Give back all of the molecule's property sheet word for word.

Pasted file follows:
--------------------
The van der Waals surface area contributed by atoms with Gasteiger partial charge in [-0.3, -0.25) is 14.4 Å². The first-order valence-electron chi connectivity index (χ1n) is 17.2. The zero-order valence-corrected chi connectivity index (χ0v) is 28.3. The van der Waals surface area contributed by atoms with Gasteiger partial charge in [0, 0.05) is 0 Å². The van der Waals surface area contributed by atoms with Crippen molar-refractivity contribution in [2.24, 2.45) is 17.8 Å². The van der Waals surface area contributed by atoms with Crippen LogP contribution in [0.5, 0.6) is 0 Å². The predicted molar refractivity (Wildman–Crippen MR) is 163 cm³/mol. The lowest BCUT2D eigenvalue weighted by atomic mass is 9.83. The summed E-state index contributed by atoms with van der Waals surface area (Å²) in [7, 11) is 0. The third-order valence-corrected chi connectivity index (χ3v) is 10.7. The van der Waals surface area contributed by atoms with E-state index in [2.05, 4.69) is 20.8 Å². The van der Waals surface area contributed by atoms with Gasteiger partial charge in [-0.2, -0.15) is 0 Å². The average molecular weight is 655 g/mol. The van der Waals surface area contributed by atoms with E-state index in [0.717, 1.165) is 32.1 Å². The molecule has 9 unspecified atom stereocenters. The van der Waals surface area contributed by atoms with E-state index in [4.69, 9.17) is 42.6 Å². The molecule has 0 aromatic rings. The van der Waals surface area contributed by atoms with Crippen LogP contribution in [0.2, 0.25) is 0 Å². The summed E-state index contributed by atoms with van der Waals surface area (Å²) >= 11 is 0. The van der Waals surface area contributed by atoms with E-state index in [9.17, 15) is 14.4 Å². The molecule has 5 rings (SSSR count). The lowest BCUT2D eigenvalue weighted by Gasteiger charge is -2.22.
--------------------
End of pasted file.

The van der Waals surface area contributed by atoms with Gasteiger partial charge in [-0.3, -0.25) is 14.4 Å². The first-order valence-electron chi connectivity index (χ1n) is 17.2. The zero-order valence-corrected chi connectivity index (χ0v) is 28.3. The van der Waals surface area contributed by atoms with Gasteiger partial charge in [0, 0.05) is 0 Å². The van der Waals surface area contributed by atoms with Crippen molar-refractivity contribution in [2.24, 2.45) is 17.8 Å². The van der Waals surface area contributed by atoms with Crippen LogP contribution in [0.5, 0.6) is 0 Å². The predicted molar refractivity (Wildman–Crippen MR) is 163 cm³/mol. The lowest BCUT2D eigenvalue weighted by atomic mass is 9.83. The summed E-state index contributed by atoms with van der Waals surface area (Å²) in [7, 11) is 0. The third-order valence-corrected chi connectivity index (χ3v) is 10.7. The van der Waals surface area contributed by atoms with E-state index in [2.05, 4.69) is 20.8 Å². The van der Waals surface area contributed by atoms with Gasteiger partial charge in [-0.2, -0.15) is 0 Å². The average molecular weight is 655 g/mol. The van der Waals surface area contributed by atoms with E-state index in [0.717, 1.165) is 32.1 Å². The molecule has 9 unspecified atom stereocenters. The van der Waals surface area contributed by atoms with E-state index in [4.69, 9.17) is 42.6 Å². The molecule has 0 aromatic rings. The van der Waals surface area contributed by atoms with Crippen LogP contribution in [0.2, 0.25) is 0 Å². The summed E-state index contributed by atoms with van der Waals surface area (Å²) >= 11 is 0. The van der Waals surface area contributed by atoms with E-state index in [9.17, 15) is 14.4 Å². The molecule has 5 rings (SSSR count). The lowest BCUT2D eigenvalue weighted by Gasteiger charge is -2.22.